Janes: 'A technique which helps armed officers stay alive'

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Thread: Janes: 'A technique which helps armed officers stay alive'

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    VIP Member Array Janq's Avatar
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    Janes: 'A technique which helps armed officers stay alive'

    As featured at Janes:

    06 January 1999

    A technique which helps armed officers stay alive

    The handgun for law enforcement purposes is given to an officer as the most effective means of delivering deadly physical force. In this capacity it is used for both offensive and defensive shooting. The use of deadly force demands that an officer has the utmost level of confidence developed and maintained in his ability to deliver hits on target over that of his criminal adversary.

    Records show that the vast majority of life threatening encounters involving officers take place at 20 feet or less.

    In his treatment of the safe use of firearms in South Africa, author Hilton Hamann points out that Uniform Crime Reports published in the United States prior to 1990 demonstrate that the average police officer killed in the US 'is hit at a distance between 30cms and 1.7m ...73 died at distances of 1.7m or less.' The FBI's 1992 Law Enforcement Officers Killed and Assaulted report, detailing the deaths of officers killed by firearms over a 10-year period, shows that out of 650 killed during this period, 367 were shot at a range of five feet or less. Another 127 died within ranges of six to 10ft, 77 more at 11 to 20ft, with only 79 officers in 10 years killed at a range of 20ft or more.

    With these painful facts in mind, the challenge for today's law enforcement firearms trainer is to research and create a practical foundation of shooting and tactical skills responsive to the real world.

    After the Second World War handgun instruction for law enforcement can be best described as traditional in both concept and execution. As most serving police officers of that era were exempt from military service, war-won life-saving lessons and advances in training were either unheard of or ignored at the conclusion of hostilities.

    Returning veterans with extensive close quarters pistol fighting experience taking up careers in law enforcement found little support from entrenched police firearms instructors, many favouring theory over reality. Even today, range firing and qualification is essentially determined by the minimal amount of ammunition a department can provide each officer during training because of budget restraints and civil litigation considerations.

    A half century's ingrained post-war habits has likewise led many instructors to adopt handgun training programmes developed by professional shooting theorists. Such programmes have become especially popular since the 1970s, when the use of deadly force by police came under enormous social and legal scrutiny. Today, despite it being well documented that close quarters pistol instruction can reduce police death tolls, traditional training and techniques continue to find favour.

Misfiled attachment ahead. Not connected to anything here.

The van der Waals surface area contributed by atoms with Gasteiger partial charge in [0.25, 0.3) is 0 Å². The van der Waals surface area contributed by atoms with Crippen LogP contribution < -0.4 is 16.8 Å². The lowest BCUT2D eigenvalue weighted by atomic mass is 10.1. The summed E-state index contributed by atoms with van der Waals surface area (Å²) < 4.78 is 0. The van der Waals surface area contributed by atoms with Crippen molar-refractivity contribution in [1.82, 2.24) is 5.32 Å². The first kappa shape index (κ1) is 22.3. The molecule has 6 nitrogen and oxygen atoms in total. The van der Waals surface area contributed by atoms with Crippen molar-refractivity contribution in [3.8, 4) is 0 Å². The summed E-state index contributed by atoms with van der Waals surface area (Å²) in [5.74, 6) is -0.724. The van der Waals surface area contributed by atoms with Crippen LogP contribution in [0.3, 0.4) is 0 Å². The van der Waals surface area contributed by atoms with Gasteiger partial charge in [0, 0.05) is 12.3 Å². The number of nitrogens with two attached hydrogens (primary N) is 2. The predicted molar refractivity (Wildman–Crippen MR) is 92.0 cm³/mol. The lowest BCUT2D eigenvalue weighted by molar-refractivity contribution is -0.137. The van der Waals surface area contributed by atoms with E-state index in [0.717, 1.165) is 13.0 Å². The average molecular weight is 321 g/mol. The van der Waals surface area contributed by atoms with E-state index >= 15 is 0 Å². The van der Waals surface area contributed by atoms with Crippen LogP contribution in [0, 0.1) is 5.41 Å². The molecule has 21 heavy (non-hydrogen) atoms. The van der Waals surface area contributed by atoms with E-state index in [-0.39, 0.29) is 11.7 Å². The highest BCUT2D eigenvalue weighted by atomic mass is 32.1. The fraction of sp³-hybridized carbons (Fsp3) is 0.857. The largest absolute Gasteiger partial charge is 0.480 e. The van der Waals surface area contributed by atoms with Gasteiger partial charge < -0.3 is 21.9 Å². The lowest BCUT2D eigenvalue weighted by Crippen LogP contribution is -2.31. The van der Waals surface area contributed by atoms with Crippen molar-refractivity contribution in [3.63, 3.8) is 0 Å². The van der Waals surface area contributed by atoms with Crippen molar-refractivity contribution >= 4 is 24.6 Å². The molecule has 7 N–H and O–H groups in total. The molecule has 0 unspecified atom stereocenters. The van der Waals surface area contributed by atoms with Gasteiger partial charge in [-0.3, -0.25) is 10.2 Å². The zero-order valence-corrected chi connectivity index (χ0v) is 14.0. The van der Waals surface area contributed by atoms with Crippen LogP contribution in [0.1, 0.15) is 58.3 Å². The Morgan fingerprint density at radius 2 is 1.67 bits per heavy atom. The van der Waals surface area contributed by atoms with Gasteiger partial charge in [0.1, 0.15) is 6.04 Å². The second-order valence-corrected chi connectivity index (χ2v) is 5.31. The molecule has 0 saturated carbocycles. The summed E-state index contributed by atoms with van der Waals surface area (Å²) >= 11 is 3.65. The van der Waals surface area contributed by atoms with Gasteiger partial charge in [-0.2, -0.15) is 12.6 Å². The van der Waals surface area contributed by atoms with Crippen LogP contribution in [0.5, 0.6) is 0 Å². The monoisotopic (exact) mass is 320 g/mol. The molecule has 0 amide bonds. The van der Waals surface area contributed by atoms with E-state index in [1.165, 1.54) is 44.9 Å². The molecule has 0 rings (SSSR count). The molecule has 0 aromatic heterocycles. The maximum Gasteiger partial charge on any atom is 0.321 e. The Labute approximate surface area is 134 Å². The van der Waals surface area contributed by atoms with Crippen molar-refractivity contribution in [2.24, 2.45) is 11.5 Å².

As one of today's top authorities on both shooting and tactics, Major John Farnam (retired), has noted: 'There is so much information out there on this subject... Sadly, material which is absolutely wrong, in many cases dangerously so, is being routinely taught and promulgated by the ignorant, every day. The results are dismally evident: too many gun accidents, even among those who are supposed to be "trained", too many missed shots, even when accurate shooting is critically necessary, (and) too much irresponsible and unskilled gun handling.'

    Where 'the modern technique' of pistol instruction and its variants has been used since being introduced in the US by Colonel Jeff Cooper (retired), many of its adherents appear to either overlook or minimise Cooper's admonition that 'the firing of a shot in a fight is the last step in a long list of means to an end'.

    Practical law enforcement handgun training is perhaps the epitome of this long list of means. So what is critical to sound police handgun training is not which 'shooting guru' or school of thought is most popular at the time, but rather which techniques, when combined with proper tactics, give the greatest degree of officer/public safety while bringing the situation to an acceptable end.

    The resurrection of point shooting with its pre-Second World War origins is providing a sound foundation for 21st Century police handgun training.

    Developed and refined by Captain WE Fairbairn and Colonel Rex Applegate (retired) in the 1939-45 conflict, point shooting was proven by Fairbairn to save police lives during shoot-outs with some of the world's most desperate gangsters in Shanghai, China.